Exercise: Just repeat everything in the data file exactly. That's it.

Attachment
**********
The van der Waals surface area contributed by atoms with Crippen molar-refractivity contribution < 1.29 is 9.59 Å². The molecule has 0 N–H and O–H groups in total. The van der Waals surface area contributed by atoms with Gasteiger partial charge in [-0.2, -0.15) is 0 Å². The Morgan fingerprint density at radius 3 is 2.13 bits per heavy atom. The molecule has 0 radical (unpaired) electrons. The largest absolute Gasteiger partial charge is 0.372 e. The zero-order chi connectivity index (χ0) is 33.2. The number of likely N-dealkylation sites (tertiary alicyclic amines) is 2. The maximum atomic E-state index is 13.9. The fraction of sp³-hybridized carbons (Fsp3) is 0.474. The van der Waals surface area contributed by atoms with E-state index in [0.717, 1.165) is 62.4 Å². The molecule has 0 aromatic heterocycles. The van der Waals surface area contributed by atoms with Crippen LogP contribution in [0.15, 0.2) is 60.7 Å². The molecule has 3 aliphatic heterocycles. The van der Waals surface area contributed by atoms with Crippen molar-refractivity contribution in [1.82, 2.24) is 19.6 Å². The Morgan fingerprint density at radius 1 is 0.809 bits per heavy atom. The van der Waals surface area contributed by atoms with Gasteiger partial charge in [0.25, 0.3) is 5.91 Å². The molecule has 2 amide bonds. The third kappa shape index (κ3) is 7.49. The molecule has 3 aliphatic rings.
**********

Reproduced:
The van der Waals surface area contributed by atoms with Crippen molar-refractivity contribution < 1.29 is 9.59 Å². The molecule has 0 N–H and O–H groups in total. The van der Waals surface area contributed by atoms with Gasteiger partial charge in [-0.2, -0.15) is 0 Å². The Morgan fingerprint density at radius 3 is 2.13 bits per heavy atom. The molecule has 0 radical (unpaired) electrons. The largest absolute Gasteiger partial charge is 0.372 e. The zero-order chi connectivity index (χ0) is 33.2. The number of likely N-dealkylation sites (tertiary alicyclic amines) is 2. The maximum atomic E-state index is 13.9. The fraction of sp³-hybridized carbons (Fsp3) is 0.474. The van der Waals surface area contributed by atoms with E-state index in [0.717, 1.165) is 62.4 Å². The molecule has 0 aromatic heterocycles. The van der Waals surface area contributed by atoms with Crippen LogP contribution in [0.15, 0.2) is 60.7 Å². The molecule has 3 aliphatic heterocycles. The van der Waals surface area contributed by atoms with Crippen molar-refractivity contribution in [1.82, 2.24) is 19.6 Å². The Morgan fingerprint density at radius 1 is 0.809 bits per heavy atom. The van der Waals surface area contributed by atoms with Gasteiger partial charge in [0.25, 0.3) is 5.91 Å². The molecule has 2 amide bonds. The third kappa shape index (κ3) is 7.49. The molecule has 3 aliphatic rings.